For the bay, prevention may be the best remedy


Cleanup: Complex management and computerized solutions pale in comparison with simply reducing pollutants.

August 09, 2002|By Tom Horton | Tom Horton,SUN STAFF

SOMETIMES I THINK humans are genetically predisposed to favor technological solutions over limiting themselves, hardwired to spend tons of time and money on cures rather than little bits on caution and prevention.

Or maybe there's more money in selling solutions than avoiding problems in the first place - especially because human bookkeeping discounts nature's losses.

This week's sermon stems from a conversation with Rob Magnien, a scientist with Maryland's Department of Natural Resources who has taken a new look at where we are going with restoring Chesapeake Bay.

Magnien's calculations, which he stresses are more "big picture" than precision math, differ from the official measures of bay cleanup used by Maryland and the federal government.

The official measures come from a sophisticated computer model run by the U.S. Environmental Protection Agency. It estimates how much pollution typically comes from each kind of land use (forest, development, cornfields, pasture) across the bay's six-state, 64,000-square-mile watershed.

Then the bay model, as it's known, cranks in the estimated benefits of pollution controls, from farm management plans to sediment and storm water controls in housing developments.

The model shows that agriculture, one of the largest sources of the nitrogen and phosphorus whose excesses are damaging the bay, has made slow but significant progress in the past decade and a half - reducing nitrogen entering the bay by about 30 million pounds a year, and phosphorus by about 3 million.

Magnien, and Scott Phillips, a U.S. Geological Survey scientist, have done some estimating of their own, based on how much nitrogen and phosphorus enters the watershed from all sources of pollution.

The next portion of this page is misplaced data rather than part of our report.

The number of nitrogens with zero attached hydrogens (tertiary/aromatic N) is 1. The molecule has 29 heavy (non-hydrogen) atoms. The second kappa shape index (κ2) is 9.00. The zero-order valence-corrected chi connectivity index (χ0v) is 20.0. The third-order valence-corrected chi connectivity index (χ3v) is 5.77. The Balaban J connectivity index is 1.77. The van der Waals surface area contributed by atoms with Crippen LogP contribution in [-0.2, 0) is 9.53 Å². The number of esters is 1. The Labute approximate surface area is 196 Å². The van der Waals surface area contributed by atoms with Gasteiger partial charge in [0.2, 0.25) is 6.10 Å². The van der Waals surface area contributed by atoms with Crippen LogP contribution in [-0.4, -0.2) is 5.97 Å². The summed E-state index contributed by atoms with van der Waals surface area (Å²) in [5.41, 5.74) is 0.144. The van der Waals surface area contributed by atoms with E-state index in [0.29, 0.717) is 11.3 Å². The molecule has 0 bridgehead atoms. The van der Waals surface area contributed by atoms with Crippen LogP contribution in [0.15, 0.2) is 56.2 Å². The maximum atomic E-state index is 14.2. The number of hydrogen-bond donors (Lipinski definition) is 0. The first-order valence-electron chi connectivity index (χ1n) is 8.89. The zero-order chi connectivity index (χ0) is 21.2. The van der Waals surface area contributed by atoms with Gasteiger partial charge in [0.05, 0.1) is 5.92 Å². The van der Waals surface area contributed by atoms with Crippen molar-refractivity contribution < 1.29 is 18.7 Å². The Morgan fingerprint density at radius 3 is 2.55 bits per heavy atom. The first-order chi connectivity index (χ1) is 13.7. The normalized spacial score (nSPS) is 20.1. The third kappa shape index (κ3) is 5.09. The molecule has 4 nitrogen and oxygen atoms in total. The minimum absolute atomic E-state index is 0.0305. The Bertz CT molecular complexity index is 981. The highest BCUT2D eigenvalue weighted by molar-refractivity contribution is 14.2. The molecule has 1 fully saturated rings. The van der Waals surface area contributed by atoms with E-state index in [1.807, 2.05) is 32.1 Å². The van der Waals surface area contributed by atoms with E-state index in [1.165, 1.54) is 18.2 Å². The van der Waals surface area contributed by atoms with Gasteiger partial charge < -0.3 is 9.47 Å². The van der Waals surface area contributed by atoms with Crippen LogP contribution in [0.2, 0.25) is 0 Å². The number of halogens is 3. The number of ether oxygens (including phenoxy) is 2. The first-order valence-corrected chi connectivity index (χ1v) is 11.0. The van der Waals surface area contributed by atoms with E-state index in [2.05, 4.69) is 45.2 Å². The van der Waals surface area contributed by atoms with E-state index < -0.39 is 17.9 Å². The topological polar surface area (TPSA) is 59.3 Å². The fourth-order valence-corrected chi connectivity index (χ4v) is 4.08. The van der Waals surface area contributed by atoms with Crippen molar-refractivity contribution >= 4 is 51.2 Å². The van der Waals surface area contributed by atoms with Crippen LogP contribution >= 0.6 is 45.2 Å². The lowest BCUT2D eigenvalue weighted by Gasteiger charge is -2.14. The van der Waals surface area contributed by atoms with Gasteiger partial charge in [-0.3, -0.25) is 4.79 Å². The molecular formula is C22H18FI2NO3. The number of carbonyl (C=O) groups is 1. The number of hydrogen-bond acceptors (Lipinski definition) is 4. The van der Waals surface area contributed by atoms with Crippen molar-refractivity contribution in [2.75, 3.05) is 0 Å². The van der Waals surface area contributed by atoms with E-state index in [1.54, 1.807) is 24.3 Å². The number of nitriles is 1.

They find it may actually have increased in the past decade and a half - from 1.44 billion pounds of nitrogen a year to 1.51 billion, and phosphorus from 316 million pounds a year to 330.

Not all of this gets to the bay. A lot is taken up by crops and natural vegetation or converted to harmless forms by natural processes in soils and rivers.

But it shows the potential for bay pollution, and that potential seems at least as high as it was in the 1980s, when serious efforts at bay restoration got under way. We have actually done a lot of cleanup, Magnien says, but we have also added about a million more people to the watershed.

Of all the big pollution sources - farming, sewage and industrial discharges, fallout from polluted air, urban storm water runoff, septic tanks, sewage treatment sludge spread on farms - only sewage plants and industries generate less pollution now than 15 years ago.

When Magnien looked at agriculture where the bay model estimates tens of millions of pounds of cleanup, he and Phillips found sales of commercial fertilizer across the watershed relatively unchanged from 15 years ago - likewise for the amounts of animal manure produced on farms. All this despite a significant decrease in farmland in the watershed.

This is perplexing because substituting manure for commercially purchased fertilizer was supposed to be at the heart of farm-pollution reductions. It doesn't seem as if it has happened.

"When you look at what we're still depositing on the land from sludge, animal waste, fertilizer, from the air, you gotta wonder how we're going to make a serious dent in" cleanup, Magnien says.

Which brings us to the question of limits, and a week I spent a couple of years ago on a farm tour of the Netherlands, where the Dutch are struggling with fertilizer and manure pollution in excess of ours.

They regulate farmers to an extent that ours, who recoil at the thought of any regulation, can scarcely comprehend.

The Dutch government requires 95,000 farms to fill out 3 million forms and track their production and use of manure virtually to the ounce. If farmers have an excess (i.e., a potential for water pollution), they are taxed on it.

Manure there can only be spread at certain times of year, and all of it must be immediately injected or plowed into the soil to prevent its nitrogen escaping. One experimental farm uses precisely timed grazing periods for cows, so their wastes are mostly captured in the barn, rather than falling on open pasture.

The Dutch were making great progress in controlling farm pollution - but not nearly enough, according to a pollution regulator from the European Union who traveled with us.

The country just had too many animals, he explained; and even with the most sophisticated management, he thought the Dutch would never meet water quality goals without reducing the size of herds and flocks.

And that is what Magnien is saying (and what the troubled bay is saying, too): unless we make large, real reductions in the pollutants we generate, no amount of management or computer modeling will heal the waters.

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